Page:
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Before the MITRE ATT&CK framework was publicly released in 2015, security teams used multiple frameworks to develop an effective security strategy: ISO-17799, its successor ISO-27000, Cobit, NIST, and others. These frameworks are an analytical approach to defense, lacking the realistic testing and process improvements SecOps has needed for some time. 

MITRE ATT&CK fills this gap with a knowledge base of real-life adversaries and their processes. It gives a foundational understanding of adversaries that security teams can leverage to improve their defense against real-world attacks. 

The question is, why not try to detect every TTP in the MITRE ATT&CK framework? Won’t that guarantee complete coverage? The answer is more complicated.

Why not detect every TTP in the MITRE ATT&CK framework?

One could argue that, if you can detect all the TTPs in ATT&CK, you should also be able to defend against all of the adversaries in ATT&CK. While technically true, many TTPs are not inherently malicious. 

For example, Account Discovery (T1087) could be any of 33 different actions, including ones as benign as running “net user /domain". If you were to alert every time “net user /domain” occurred, you’d drown SecOps in false positives. There are many TTPs in ATT&CK that, when used legitimately, are benign.

It’s important to strike a balance between alerting on every TTP and maintaining SecOps efficiency. By alerting on every TTP in ATT&CK without context, your team will inevitably suffer from alert fatigue, until they ultimately tune out certain alerts and miss actual attacks.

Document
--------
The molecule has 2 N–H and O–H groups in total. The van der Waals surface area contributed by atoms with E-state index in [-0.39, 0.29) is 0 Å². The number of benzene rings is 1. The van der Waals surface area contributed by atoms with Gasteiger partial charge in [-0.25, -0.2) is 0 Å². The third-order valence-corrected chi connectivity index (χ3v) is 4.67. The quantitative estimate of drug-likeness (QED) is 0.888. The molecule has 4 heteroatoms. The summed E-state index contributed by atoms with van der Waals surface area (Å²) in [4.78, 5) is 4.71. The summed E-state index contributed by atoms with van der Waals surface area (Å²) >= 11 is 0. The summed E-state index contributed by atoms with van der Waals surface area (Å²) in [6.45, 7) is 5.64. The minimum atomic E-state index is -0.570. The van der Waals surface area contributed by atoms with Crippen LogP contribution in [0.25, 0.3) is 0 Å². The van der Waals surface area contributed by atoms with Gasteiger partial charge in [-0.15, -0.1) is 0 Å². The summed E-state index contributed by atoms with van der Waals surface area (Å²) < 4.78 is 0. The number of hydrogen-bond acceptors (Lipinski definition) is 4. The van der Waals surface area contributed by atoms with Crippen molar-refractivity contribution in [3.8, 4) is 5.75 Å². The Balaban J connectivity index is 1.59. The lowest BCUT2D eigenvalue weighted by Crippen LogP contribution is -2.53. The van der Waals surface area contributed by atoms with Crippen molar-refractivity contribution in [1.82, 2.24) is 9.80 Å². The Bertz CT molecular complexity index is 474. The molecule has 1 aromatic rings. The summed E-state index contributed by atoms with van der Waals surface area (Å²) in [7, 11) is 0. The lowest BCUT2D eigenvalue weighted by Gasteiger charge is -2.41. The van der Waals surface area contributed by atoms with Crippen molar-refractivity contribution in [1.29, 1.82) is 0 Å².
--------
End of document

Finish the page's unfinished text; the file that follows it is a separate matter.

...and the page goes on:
To address this, low fidelity alerts should be used only in context, such as who ran the process, what its parent process was, whether remote access was involved, and other factors that can be used to identify if a TTP is part of an attack or just benign behavior. 

The low fidelity example “alert me when net user /domain is run” put in context becomes this higher fidelity alert, “alert me when net user /domain is run by a non-shell process or by a domain user under a shell whose parent tree doesn’t contain explorer when that user is not a member of domain admins”.

A chain of TTPs that tie malicious activity together is known as an Indicator of Behavior, contrasted by adversary emulation plans (AEPs), which are a full document of the TTPs used by a specific adversary group.

Instead of alerting on every TTP in ATT&CK, a more effective approach is to test your environment against a fully developed attack simulation that takes into account the TTPs of an attack. The attack simulation gives your team actionable feedback on where you may need additional logging or where you should add new policies and technologies. 

To learn more about enhancing SecOps with MITRE ATT&CK,  download the white paper. 

Read the Whitepaper